What it takes to win the New Voices Contest

I’m a finalist in the Mills & Boon New Voices contest. Please vote for me at the New Voices website. (The site requires you to register to vote, which is easy and painless)

It’s not my first contest final but it’s a crucial one because the prize is so great – the winner receives the services of a Mills & Boon editor for a year and publication of their book. This contest has taught me a lot about writing, but the most important lesson has been about publishing, not craft. Lots of people can write and the fantastic entries submitted prove that. So what else will I need to win?

Mills & Boon designed the contest in a very specific way. Judges culled the top ten finalists from over eight-hundred entries because they saw something the Mills & Boon team calls a “…’New Voice’ . So that might be someone who doesn’t have enough dialogue, for instance, but we see a spark of something, a clear and distinct voice that we think that we could work with and help them to hone their craft and writing to publication standard.”

My mentor team, comprised of the fabulous Heidi Rice and Sally Williamson, took this concept to the limit. They didn’t like my second chapter. Or the next attempt. And so on. The version of chapter two I submitted to the contest is my fifth major rewrite and includes a point of view change in the first scene. I turned it around in a week. That’s what I think the judges are looking for.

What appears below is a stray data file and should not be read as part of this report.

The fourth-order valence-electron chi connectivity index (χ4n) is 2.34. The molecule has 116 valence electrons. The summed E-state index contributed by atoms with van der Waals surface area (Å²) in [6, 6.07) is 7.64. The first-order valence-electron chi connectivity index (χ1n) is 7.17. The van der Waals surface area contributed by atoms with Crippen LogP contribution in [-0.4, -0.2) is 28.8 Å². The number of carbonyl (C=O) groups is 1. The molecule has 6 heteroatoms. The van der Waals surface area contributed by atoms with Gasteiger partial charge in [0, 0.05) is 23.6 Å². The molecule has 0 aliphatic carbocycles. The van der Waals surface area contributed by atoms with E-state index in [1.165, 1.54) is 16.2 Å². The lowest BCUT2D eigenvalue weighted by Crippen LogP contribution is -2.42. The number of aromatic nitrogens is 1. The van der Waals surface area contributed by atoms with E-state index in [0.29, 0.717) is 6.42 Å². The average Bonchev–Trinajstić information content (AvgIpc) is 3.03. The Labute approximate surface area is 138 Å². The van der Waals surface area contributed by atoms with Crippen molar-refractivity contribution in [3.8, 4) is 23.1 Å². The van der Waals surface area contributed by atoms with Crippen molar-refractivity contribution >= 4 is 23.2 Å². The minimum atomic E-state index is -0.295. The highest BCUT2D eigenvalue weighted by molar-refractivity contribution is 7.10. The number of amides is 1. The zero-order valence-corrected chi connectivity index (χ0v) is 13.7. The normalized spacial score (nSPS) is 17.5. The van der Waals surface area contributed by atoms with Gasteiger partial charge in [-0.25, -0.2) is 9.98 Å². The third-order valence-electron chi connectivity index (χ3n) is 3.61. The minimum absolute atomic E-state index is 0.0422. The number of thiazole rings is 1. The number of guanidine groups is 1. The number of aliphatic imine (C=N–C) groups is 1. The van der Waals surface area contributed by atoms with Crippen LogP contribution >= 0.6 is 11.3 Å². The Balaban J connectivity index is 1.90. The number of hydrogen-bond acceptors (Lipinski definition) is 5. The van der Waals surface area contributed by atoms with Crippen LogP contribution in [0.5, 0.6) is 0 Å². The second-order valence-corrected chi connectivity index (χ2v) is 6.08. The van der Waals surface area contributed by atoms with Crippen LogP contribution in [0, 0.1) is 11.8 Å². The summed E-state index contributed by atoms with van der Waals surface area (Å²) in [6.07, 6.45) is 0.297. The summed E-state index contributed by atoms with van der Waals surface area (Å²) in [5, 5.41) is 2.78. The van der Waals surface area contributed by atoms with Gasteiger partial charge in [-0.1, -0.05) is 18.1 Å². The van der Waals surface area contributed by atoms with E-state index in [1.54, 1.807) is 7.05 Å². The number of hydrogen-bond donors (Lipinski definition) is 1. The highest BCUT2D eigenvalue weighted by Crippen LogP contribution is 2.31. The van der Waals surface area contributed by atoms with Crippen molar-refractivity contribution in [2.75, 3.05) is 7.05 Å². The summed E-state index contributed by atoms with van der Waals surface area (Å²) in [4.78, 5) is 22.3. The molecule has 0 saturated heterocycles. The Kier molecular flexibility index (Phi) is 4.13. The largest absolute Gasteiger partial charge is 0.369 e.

Someone who can take direction, re-envision their story, but keep a distinctive voice and do it while under pressure. I threw every spare moment into this amongst real life challenges such as lingering bronchitis I can’t get rid of, a sick four-year old who kept me up at night, a birthday party for my nine-year old,and a husband who worked about ninety hours in the last week. I wanted to cry. I wanted to break things.I wanted to quit and find a nice job at Borders. But I did it. I’ve never felt more like a writer and I’ve never been more proud of something I’ve written.

I mentioned none of this to my mentoring team because while I’m sure they would be sympathetic, everyone has professional and personal challenges. This is the big time and I want to be a published author, not whine about my excuses. (I will pause here to say thank you to my friends who let me whine to them and are still speaking to me. I love you guys.)

At its heart, publishing is a business designed to make money. In addition to examining and providing feedback on how I handled the editorial and mentoring process, I expect the team to review my comments on other people’s entries (Is she professional at all times? Does she understand story elements and can she convey issues constructively?), my participation in discussions (Is she committed to this contest?) and now, my strategy for promoting the contest and soliciting votes (Can she promote herself and her book?).

Though I have no special insight into this, I believe all of these elements will go into the judge’s decision and also factor into whether I get a second chance if I don’t win. If not here, I’ll get a chance somewhere else. At the end of the day, being a published author isn’t about producing the most outstanding story ever written, though it’s critical to be proficient. It’s about being a dedicated professional who understands publishing is an industry but still loves it.